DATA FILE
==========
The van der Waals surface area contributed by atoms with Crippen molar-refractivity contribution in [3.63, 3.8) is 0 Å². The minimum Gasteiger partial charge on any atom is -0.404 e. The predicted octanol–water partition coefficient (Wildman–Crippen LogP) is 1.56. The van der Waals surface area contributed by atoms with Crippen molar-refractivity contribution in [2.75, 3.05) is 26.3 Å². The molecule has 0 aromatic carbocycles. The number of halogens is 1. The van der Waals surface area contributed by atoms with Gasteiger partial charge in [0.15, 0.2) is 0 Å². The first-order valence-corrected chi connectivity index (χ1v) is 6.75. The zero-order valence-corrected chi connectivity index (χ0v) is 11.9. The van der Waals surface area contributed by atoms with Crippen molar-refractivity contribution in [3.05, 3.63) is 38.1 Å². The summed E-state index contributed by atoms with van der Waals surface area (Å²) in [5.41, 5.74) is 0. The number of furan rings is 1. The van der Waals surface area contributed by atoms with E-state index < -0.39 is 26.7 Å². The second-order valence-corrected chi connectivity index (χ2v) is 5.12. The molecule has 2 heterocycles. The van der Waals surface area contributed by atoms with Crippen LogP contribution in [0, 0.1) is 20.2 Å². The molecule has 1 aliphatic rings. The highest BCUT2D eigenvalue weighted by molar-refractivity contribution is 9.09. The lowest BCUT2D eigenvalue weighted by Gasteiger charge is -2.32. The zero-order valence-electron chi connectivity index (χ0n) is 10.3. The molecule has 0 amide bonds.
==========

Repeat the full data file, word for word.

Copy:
The van der Waals surface area contributed by atoms with Crippen molar-refractivity contribution in [3.63, 3.8) is 0 Å². The minimum Gasteiger partial charge on any atom is -0.404 e. The predicted octanol–water partition coefficient (Wildman–Crippen LogP) is 1.56. The van der Waals surface area contributed by atoms with Crippen molar-refractivity contribution in [2.75, 3.05) is 26.3 Å². The molecule has 0 aromatic carbocycles. The number of halogens is 1. The van der Waals surface area contributed by atoms with Gasteiger partial charge in [0.15, 0.2) is 0 Å². The first-order valence-corrected chi connectivity index (χ1v) is 6.75. The zero-order valence-corrected chi connectivity index (χ0v) is 11.9. The van der Waals surface area contributed by atoms with Crippen molar-refractivity contribution in [3.05, 3.63) is 38.1 Å². The summed E-state index contributed by atoms with van der Waals surface area (Å²) in [5.41, 5.74) is 0. The number of furan rings is 1. The van der Waals surface area contributed by atoms with E-state index < -0.39 is 26.7 Å². The second-order valence-corrected chi connectivity index (χ2v) is 5.12. The molecule has 2 heterocycles. The van der Waals surface area contributed by atoms with Crippen LogP contribution in [0, 0.1) is 20.2 Å². The molecule has 1 aliphatic rings. The highest BCUT2D eigenvalue weighted by molar-refractivity contribution is 9.09. The lowest BCUT2D eigenvalue weighted by Gasteiger charge is -2.32. The zero-order valence-electron chi connectivity index (χ0n) is 10.3. The molecule has 0 amide bonds.